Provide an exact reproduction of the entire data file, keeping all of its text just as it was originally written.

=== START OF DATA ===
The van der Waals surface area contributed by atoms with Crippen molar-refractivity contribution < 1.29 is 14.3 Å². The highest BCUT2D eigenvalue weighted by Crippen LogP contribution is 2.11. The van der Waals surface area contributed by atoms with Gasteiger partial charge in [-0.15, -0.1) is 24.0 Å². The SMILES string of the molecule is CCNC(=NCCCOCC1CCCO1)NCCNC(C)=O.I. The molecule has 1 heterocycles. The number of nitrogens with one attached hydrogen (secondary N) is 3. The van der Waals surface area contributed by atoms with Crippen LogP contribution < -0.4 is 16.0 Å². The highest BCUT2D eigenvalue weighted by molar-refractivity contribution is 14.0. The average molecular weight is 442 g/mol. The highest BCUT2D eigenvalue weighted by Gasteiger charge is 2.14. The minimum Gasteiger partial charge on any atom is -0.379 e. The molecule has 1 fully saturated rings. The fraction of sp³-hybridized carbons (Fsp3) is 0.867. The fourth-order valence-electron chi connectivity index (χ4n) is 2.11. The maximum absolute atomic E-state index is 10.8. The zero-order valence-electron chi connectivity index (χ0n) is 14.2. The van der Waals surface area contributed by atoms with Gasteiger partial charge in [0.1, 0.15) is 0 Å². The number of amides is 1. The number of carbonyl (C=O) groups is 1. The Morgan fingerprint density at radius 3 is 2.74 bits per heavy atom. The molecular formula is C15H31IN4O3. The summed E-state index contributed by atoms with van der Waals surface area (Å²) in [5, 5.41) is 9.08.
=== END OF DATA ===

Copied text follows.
The van der Waals surface area contributed by atoms with Crippen molar-refractivity contribution < 1.29 is 14.3 Å². The highest BCUT2D eigenvalue weighted by Crippen LogP contribution is 2.11. The van der Waals surface area contributed by atoms with Gasteiger partial charge in [-0.15, -0.1) is 24.0 Å². The SMILES string of the molecule is CCNC(=NCCCOCC1CCCO1)NCCNC(C)=O.I. The molecule has 1 heterocycles. The number of nitrogens with one attached hydrogen (secondary N) is 3. The van der Waals surface area contributed by atoms with Crippen LogP contribution < -0.4 is 16.0 Å². The highest BCUT2D eigenvalue weighted by molar-refractivity contribution is 14.0. The average molecular weight is 442 g/mol. The highest BCUT2D eigenvalue weighted by Gasteiger charge is 2.14. The minimum Gasteiger partial charge on any atom is -0.379 e. The molecule has 1 fully saturated rings. The fraction of sp³-hybridized carbons (Fsp3) is 0.867. The fourth-order valence-electron chi connectivity index (χ4n) is 2.11. The maximum absolute atomic E-state index is 10.8. The zero-order valence-electron chi connectivity index (χ0n) is 14.2. The van der Waals surface area contributed by atoms with Gasteiger partial charge in [0.1, 0.15) is 0 Å². The number of amides is 1. The number of carbonyl (C=O) groups is 1. The Morgan fingerprint density at radius 3 is 2.74 bits per heavy atom. The molecular formula is C15H31IN4O3. The summed E-state index contributed by atoms with van der Waals surface area (Å²) in [5, 5.41) is 9.08.